“Alberto Núñez Feijóo is not present?” An afternoon at the Galicia Center in Buenos Aires

Buenos Aires (Argentina) “With both feet here and the head there”. This is how 80-year-old Lourdes describes living in Argentina. Born in Ordes (A Coruña), she boarded a ship at the age of 21 accompanied by her parents and siblings and, 15 days later, disembarked in the port of Buenos Aires. From the end of the 19th century to the 60s of the 20th century, it is estimated that close to a million Galicians settled in Argentina fleeing the famine that mainly affected the rural areas of Spain. The Civil War and the establishment of national Catholicism re-impelled exile at a time when Argentina was in full economic growth and had flexible migration policies. “There was a lot of work,” recalls Jesus, Lourdes’ husband and originally from Viveiro (Lugo), who arrived here at the age of 22.

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The two have spent the afternoon chatting with their friend Jimena, having a coffee and sharing a package of maria cookies. “We speak Galician, eh?” Jimena says, laughing. On Saturdays they meet at the bar of the Centro Galicia de Buenos Aires, a social, cultural and sports center with around 14,000 members created in 1979 after the merger of the centers Coruñés, Lucense, Orensano and Pontevedrés, which grouped together, decades ago, the population original And it is that Buenos Aires, known as the fifth Galician province, gathered (and still gathers) the largest community of Galicians outside of Spain. Especially the elderly – those who migrated when they were children, teenagers or young people – try to stay connected to the land where they were born: they call relatives, watch Galician television and exercise their right to vote, both in general and regional elections.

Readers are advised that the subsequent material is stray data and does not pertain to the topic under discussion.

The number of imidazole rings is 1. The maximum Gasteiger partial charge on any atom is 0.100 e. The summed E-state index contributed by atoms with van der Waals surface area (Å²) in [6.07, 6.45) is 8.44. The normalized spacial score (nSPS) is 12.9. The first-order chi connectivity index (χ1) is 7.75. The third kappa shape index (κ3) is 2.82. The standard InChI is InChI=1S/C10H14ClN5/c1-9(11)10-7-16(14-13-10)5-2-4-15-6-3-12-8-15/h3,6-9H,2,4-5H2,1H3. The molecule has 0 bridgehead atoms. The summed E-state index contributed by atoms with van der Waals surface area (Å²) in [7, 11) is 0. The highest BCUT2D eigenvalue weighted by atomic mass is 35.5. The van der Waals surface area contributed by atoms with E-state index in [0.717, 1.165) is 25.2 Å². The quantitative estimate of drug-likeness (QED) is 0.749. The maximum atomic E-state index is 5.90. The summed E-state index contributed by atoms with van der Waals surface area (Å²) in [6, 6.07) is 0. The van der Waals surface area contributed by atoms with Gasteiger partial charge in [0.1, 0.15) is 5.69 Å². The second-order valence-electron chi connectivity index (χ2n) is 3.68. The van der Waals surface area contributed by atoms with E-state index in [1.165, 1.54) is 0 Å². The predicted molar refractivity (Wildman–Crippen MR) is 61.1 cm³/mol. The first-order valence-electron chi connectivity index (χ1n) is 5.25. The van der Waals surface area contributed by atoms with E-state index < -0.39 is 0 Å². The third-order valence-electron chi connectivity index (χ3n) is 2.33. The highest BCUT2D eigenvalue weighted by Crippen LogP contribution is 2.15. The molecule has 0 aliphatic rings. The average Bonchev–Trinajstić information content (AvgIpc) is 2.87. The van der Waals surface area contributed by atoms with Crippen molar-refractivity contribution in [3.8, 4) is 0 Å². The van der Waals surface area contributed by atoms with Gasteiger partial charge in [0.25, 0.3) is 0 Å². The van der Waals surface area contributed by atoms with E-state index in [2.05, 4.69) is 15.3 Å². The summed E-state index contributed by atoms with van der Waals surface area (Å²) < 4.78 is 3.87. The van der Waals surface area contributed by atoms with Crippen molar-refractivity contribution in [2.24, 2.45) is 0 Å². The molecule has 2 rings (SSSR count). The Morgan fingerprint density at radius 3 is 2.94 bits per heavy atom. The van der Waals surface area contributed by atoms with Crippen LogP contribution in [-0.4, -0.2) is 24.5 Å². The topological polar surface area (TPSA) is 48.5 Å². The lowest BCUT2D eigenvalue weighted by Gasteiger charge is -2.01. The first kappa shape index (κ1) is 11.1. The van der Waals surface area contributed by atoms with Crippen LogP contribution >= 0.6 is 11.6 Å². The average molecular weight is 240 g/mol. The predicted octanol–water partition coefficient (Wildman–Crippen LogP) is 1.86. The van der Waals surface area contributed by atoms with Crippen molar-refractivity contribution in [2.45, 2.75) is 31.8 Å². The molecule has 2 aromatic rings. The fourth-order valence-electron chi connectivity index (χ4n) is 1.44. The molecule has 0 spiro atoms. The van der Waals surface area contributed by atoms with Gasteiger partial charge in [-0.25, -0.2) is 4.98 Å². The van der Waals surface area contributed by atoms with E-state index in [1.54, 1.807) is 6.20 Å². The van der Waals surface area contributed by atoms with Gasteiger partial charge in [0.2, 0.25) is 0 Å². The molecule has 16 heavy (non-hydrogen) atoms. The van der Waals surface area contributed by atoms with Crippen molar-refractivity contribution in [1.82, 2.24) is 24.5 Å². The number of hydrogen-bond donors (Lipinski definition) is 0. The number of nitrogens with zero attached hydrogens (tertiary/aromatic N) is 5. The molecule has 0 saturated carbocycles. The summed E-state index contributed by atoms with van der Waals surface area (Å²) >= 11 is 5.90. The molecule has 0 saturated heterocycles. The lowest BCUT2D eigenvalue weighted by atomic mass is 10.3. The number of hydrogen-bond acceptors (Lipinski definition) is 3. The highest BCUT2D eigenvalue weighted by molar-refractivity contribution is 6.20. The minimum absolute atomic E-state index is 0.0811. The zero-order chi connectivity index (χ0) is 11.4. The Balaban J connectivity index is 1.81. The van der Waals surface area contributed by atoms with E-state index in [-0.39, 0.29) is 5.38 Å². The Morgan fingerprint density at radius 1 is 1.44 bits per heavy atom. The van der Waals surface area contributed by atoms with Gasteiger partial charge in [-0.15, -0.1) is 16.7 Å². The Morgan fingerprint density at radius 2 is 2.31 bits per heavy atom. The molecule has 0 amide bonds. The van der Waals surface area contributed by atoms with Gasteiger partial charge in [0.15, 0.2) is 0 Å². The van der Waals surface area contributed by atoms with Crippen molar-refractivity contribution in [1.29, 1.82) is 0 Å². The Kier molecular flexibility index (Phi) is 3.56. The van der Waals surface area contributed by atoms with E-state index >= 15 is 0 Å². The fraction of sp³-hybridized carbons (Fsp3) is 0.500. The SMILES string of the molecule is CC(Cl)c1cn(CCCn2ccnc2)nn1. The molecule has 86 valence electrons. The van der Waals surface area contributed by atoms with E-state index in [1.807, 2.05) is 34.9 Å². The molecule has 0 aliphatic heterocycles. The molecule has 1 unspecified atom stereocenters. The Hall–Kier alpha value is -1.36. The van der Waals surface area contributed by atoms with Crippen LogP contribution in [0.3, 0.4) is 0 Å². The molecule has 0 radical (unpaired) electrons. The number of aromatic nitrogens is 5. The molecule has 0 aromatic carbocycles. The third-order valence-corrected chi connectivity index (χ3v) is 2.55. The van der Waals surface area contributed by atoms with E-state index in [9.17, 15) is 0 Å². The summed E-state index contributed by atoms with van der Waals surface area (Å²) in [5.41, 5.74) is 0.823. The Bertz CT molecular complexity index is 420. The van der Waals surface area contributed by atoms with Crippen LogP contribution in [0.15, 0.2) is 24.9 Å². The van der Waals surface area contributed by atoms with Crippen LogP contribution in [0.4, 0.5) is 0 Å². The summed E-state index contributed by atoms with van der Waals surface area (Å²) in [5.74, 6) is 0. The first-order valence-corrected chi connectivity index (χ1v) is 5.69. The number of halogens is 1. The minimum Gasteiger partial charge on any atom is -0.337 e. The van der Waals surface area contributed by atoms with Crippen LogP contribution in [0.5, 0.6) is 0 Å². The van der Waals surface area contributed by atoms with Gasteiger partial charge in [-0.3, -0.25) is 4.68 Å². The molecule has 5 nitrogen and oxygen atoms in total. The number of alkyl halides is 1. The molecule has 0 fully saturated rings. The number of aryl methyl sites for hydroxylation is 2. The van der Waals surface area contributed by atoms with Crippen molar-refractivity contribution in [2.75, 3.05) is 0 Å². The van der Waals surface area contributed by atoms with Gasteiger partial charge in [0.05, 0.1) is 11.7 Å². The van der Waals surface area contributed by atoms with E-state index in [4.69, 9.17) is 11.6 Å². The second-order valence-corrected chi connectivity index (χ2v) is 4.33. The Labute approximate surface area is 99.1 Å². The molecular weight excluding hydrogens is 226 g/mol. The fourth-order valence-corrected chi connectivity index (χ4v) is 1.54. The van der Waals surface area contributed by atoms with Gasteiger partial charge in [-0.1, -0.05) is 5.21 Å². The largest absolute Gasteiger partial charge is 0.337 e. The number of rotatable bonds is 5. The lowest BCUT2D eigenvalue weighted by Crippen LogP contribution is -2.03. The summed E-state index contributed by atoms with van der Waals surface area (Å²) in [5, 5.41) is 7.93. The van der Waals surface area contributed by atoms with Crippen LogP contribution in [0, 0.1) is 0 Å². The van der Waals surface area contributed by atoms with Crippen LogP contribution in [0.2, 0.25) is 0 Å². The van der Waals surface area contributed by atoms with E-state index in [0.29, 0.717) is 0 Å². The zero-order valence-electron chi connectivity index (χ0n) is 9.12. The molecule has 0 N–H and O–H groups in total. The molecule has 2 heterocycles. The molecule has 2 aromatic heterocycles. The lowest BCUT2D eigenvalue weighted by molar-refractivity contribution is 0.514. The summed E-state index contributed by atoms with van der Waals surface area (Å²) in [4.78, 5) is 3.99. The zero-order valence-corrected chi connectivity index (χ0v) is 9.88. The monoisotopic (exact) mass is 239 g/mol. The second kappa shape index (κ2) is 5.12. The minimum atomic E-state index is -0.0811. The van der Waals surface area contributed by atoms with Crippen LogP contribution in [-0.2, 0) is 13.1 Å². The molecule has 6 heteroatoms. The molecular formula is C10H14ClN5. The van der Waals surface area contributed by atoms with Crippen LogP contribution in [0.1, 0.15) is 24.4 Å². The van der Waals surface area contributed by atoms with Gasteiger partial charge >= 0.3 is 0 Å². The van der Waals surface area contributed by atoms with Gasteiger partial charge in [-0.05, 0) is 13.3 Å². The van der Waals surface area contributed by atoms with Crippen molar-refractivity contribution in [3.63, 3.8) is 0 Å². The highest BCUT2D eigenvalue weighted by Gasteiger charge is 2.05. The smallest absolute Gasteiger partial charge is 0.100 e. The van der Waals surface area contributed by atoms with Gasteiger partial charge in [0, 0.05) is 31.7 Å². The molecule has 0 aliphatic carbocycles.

The vote: a way to feel close

“I want to continue to exist for them,” argues the 81-year-old Mercedes, a native of A Coruña: “If I stop voting, it’s as if I stop existing.” She plays Rummy with her friend, who is not Galician but who frequents the center and already locates certain things. “Feijóo is no longer there?” -he asks-. “No – Mercedes replies – he ran for Spain’s elections, he got the most votes, but it doesn’t work there like it does here”, referring to Argentina’s presidential system. “Then he has decided not to accept conditions that Pedro Sánchez has accepted,” he says while shaking his head. “I don’t know how this amnesty will end.” In Galicia, Mercedes has always voted for the Popular Party – “Like most of us here” -, among other things, because she believes that Alberto Núñez Feijóo “did very well” while presiding over the Xunta. He remembers his visits and those of José María Aznar, as well as those of Felipe González, José Luis Rodríguez Zapatero “and also those of the mayors”.

“But the one who came very often was Fraga”, explained in conversation with ARA the president of the entity, Jesús Mosquera: “Fraga was, without any doubt, the best representative of the Galician collective abroad “. Mosquera, who treated him and all those who came after him, highlights his ability to understand the complexity of migrating: “He helped all emigration, regardless of who they voted for”, which “drew the majority of Argentine Galicians towards a political tendency”. The Xunta’s current Secretary of Emigration, Antonio Rodríguez Miranda, also maintains a “very fluid relationship” with the Galician community, according to Mosquera. In Argentina there are more than 160,000 Galicians with the right to vote: neither more nor less than 35% of the foreign vote in the autonomous regions. This week, both the president of the Community of Madrid, Isabel Díaz Ayuso, and the president of Vox, Santiago Abascal, were interviewed on the country’s leading radio, Radio Mitre, both asking for the Galician vote and praising the figure of the president Argentine Javier Milei. Yolanda Díaz, for her part, asked for the vote for Sumar: “We are very close to getting Milei’s friends to leave the Xunta.”

“I don’t know the candidates for this election,” says 90-year-old Antonio. “I’m more interested in what happens in Argentina, which is where I live and where I have my children and grandchildren”, who, he adds, are even less connected to the current situation in Spain. In addition, he suspects that the Galicia he left behind is very different from today: “No one lives in the village where my mother was born, it is abandoned.” José, on the other hand, says: “I would go back tomorrow, I live in constant longing”, he admits, and his eyes fill with tears. “I didn’t want to come, but what are we going to do, I was 16.” He remembers that at night he cried and couldn’t sleep, but that the social center saved him: “I waited on Sundays to meet the people of the town and the shipmates, and we talked for hours about Galicia.” He looks at his friends, playing cards around the table, and smiles, “This place definitely helped us survive the homesick“.

2024-02-18 06:30:13
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